•    Employees may have childcare issues, which, depending upon the size of the employer, may trigger obligations under the Families First Coronavirus Response Act (FFCRA).

Other considerations
Section 7 of the National Labor Relations Act (NLRA), which protects the rights of employees to concertedly engage in protests, including work stoppages, over what employees believe to be unsafe or unhealthy working conditions applies to nonunionized retailers. 

In addition, unionized retailers, which likely have the protection of a no-strike agreement in their collective bargaining agreements, will also want to consider Section 502 of the NLRA, which provides that it is not a strike for unionized employees to refuse to work if they have a “good faith belief” supported by “ascertainable” and “objective evidence” that there is an “abnormally dangerous” working condition.

Also, while a generalized fear of contracting COVID-19 is not usually enough to support a refusal to return to work, OSHA protects workers’ right to refuse an assignment involving “imminent danger” if certain conditions are met.  Moreover, keep in mind that retaliating against individuals who raise safety concerns—not just with respect to COVID-19—is unlawful under multiple federal and state laws. There are many other potential issues that unionized retailers will want to consider with regard to returning employees to work.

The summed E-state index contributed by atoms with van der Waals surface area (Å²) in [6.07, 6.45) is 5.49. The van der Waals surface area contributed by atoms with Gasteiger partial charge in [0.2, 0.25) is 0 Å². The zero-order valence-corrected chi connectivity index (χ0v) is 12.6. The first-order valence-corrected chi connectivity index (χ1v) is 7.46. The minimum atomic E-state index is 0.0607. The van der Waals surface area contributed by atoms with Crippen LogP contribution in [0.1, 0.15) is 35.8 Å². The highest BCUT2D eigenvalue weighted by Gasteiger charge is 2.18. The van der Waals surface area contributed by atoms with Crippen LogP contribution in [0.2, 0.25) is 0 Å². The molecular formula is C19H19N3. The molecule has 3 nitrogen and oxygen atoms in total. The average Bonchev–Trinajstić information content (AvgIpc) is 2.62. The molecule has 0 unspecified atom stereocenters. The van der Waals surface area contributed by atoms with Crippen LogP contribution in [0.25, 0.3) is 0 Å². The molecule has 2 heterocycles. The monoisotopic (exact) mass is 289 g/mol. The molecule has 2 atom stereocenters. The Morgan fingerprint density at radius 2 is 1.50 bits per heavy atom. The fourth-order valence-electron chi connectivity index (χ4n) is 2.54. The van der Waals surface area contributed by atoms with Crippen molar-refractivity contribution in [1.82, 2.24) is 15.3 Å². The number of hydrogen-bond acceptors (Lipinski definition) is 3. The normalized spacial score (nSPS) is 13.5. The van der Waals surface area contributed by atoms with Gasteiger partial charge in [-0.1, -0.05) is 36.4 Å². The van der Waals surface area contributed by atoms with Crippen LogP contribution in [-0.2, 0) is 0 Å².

Key Takeaways
So, what is a retailer to do? Tread carefully.

Before considering a refusal to return to work to be a resignation or discharging an employee on the spot, employees may want to evaluate each refusal to work on a case-by-case, individualized basis to ensure the company does not run afoul of any federal, state, or local restrictions or obligations. 

Other tips for reducing or minimizing issues include working to eliminate fear, educating employees (for example by instituting training or posting signage), adopting policies and protocols for cleaning and disinfecting work areas, and implementing physical distancing, temperature and symptom screening, shift rotation, and reduced travel policies at work.    

Kelly Hughes is a shareholder in Ogletree Deakins’ Charlotte office and the co-chair of the firm’s retail industry group.